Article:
The Manchester Literature Festival Blog
Review: Sarah Waters
Festival blogger Desmond Bullen enjoys an afternoon in the company of Sarah Waters…
Most obviously in the distillation of the Victorian Gothic with which she made her name, Sarah Waters’ stories are suffused with anticipation; the vertigo of dread and hope before a kiss or betrayal makes the world anew.
The anticipation in the Royal Exchange is not quite so charged, but it is perceptible, nonetheless. Her audience, predominantly – but far from wholly – female, resonates with a restrained fervour, a polite adulation.
The object of the room’s admiration, when she arrives to a cascade of proprietorial warmth, cuts a distinctive figure. For an author who shapes her words across disparate histories, she is – most of all – unmistakeably herself, responding to the closely read questioning of Rachel Cooke’s interview with the precision and lightness familiar from her prose.
At ease in her armchair, if mindful of those to whom seating in the round leaves her blindsided, Ms. Waters – first and foremost – speaks of her latest novel, The Paying Guests. Whereas the temporal upending of The Night Watch exchanged anticipation for exhumation, and The Little Guest was all tension and little release, Waters’ sixth novel teases out the anxiety in the clandestine with control and empathy.
A further period piece, The Paying Guests sees her in unfamiliar times (the 1920s), if more familiar territories. Waters’ terrain, as in her first novels, is the domestic; the claustrophobic and often ephemeral interiors in which one can be oneself. The desire between Frances and Lillian is at the same time more precarious and more thrilling for the ever-present peril of exposure.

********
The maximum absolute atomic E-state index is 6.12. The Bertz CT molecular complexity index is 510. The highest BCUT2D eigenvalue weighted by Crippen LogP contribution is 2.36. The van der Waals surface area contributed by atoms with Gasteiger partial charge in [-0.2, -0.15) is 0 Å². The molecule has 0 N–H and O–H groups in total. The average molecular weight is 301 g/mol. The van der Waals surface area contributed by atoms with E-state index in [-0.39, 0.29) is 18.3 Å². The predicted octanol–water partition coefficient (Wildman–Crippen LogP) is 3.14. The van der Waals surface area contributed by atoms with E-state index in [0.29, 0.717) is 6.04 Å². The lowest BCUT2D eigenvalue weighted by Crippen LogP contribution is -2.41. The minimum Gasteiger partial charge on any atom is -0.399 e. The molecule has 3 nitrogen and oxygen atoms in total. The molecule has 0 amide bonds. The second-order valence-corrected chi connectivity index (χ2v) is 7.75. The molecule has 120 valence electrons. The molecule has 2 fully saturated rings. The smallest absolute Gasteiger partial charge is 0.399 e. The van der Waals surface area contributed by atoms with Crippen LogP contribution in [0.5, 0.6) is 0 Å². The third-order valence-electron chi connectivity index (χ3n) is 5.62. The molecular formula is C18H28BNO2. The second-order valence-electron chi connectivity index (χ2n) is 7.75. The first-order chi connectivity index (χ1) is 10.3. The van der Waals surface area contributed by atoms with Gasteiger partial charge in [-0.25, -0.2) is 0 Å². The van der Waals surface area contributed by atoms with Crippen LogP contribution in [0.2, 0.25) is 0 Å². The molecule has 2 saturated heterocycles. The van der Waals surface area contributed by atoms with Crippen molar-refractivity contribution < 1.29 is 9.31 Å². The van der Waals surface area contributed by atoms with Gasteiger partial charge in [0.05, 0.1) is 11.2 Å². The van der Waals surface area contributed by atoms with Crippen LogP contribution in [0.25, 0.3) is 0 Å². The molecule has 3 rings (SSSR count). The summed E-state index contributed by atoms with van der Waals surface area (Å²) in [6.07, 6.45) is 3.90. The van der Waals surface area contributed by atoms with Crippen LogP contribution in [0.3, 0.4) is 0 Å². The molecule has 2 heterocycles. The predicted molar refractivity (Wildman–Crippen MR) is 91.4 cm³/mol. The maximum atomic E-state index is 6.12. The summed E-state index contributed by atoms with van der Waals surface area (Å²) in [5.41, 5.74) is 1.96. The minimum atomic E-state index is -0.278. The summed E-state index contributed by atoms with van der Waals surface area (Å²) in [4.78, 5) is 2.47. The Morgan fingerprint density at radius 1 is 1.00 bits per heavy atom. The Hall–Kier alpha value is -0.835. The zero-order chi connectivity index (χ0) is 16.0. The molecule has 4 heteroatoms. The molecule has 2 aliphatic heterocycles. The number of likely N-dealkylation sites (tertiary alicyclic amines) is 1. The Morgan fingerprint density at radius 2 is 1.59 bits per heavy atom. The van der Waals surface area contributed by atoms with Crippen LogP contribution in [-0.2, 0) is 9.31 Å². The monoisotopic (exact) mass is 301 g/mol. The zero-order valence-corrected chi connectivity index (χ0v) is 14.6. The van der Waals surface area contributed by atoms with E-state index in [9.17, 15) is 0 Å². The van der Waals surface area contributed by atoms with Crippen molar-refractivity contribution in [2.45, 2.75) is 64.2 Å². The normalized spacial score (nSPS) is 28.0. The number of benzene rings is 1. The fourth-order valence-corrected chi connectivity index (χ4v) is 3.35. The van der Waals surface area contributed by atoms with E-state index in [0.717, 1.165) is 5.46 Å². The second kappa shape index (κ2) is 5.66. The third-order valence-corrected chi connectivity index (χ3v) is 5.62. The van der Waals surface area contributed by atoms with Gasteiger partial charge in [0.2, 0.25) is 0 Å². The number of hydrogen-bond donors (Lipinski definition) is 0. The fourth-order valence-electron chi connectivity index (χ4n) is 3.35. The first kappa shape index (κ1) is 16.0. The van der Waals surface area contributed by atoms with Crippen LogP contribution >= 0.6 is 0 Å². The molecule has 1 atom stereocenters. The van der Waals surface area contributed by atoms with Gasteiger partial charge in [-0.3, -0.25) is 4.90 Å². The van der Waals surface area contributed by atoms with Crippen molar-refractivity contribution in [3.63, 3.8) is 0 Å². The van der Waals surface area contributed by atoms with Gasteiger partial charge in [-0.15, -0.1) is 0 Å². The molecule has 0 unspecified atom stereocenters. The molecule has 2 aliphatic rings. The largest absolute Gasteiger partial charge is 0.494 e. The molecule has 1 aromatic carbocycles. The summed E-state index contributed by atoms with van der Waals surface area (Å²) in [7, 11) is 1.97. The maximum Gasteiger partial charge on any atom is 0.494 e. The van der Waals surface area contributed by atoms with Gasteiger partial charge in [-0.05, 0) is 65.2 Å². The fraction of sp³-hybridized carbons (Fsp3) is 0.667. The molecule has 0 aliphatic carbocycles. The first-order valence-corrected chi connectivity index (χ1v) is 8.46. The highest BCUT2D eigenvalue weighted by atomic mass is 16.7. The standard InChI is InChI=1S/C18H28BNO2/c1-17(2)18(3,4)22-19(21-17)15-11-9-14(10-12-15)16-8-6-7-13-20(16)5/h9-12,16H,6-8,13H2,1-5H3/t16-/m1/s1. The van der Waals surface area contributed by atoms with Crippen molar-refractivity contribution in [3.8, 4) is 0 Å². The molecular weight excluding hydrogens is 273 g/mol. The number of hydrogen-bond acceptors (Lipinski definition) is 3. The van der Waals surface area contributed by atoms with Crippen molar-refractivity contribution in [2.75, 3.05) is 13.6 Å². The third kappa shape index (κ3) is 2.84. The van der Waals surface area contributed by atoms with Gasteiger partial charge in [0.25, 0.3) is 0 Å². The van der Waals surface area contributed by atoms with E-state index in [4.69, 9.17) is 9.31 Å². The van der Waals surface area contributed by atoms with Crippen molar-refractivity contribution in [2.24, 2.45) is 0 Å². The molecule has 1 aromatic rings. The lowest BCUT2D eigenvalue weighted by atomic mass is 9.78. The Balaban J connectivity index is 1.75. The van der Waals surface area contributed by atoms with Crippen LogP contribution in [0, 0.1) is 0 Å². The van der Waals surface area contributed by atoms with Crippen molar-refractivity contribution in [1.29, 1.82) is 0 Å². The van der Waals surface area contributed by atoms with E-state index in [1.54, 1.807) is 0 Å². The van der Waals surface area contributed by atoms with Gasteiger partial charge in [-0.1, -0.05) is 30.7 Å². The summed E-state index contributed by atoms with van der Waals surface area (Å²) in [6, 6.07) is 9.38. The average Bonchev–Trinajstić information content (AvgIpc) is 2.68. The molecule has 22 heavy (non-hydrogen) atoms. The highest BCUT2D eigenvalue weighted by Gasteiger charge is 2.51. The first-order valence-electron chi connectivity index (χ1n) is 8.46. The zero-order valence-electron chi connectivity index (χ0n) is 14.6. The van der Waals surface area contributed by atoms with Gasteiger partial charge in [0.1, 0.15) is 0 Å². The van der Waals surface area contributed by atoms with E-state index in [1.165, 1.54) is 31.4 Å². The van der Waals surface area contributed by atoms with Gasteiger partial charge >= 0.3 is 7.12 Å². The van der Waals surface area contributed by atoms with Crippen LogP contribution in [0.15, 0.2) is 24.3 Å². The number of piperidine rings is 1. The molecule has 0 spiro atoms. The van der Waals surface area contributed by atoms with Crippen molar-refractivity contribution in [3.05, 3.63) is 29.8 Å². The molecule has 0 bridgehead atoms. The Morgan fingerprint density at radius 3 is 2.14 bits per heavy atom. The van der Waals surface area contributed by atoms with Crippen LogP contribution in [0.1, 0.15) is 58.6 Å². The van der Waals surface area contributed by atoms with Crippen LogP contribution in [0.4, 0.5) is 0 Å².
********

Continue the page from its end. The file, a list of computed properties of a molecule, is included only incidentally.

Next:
Tragedy seems the inevitable release, but – when it does arrive – it is nevertheless an explosion of unexpected brutality, with consequences far crueller than either protagonist can have come to fear.
The passage Ms. Waters reads, however, precedes the narrative’s twist of the knife; an idyll of flirtation during which it seems gloriously possible that Frances and Lillian might somehow shrug off the burdens of their households, and – in spite of it all – escape the prison of their times.
It precedes an eager rush of questions from the audience, the kind that testify to the devotion of reading and re-reading, each with a sincere prologue of thanks for the books Ms. Waters has written; – how does she achieve the historical verisimilitude of her dialogue, what gives rise to her image systems, why is she so fascinated with the music hall? In this case at least, the author has the readers she deserves; intelligent, attentive and perhaps a little smitten.
And the audience? As they queue with books in hands and hearts in mouths for a signature and a sentence, their anticipation seems more than amply rewarded.
Desmond Bullen is a chimney sweep from Wigan who dreams of winning the Isle Of Man T.T. race.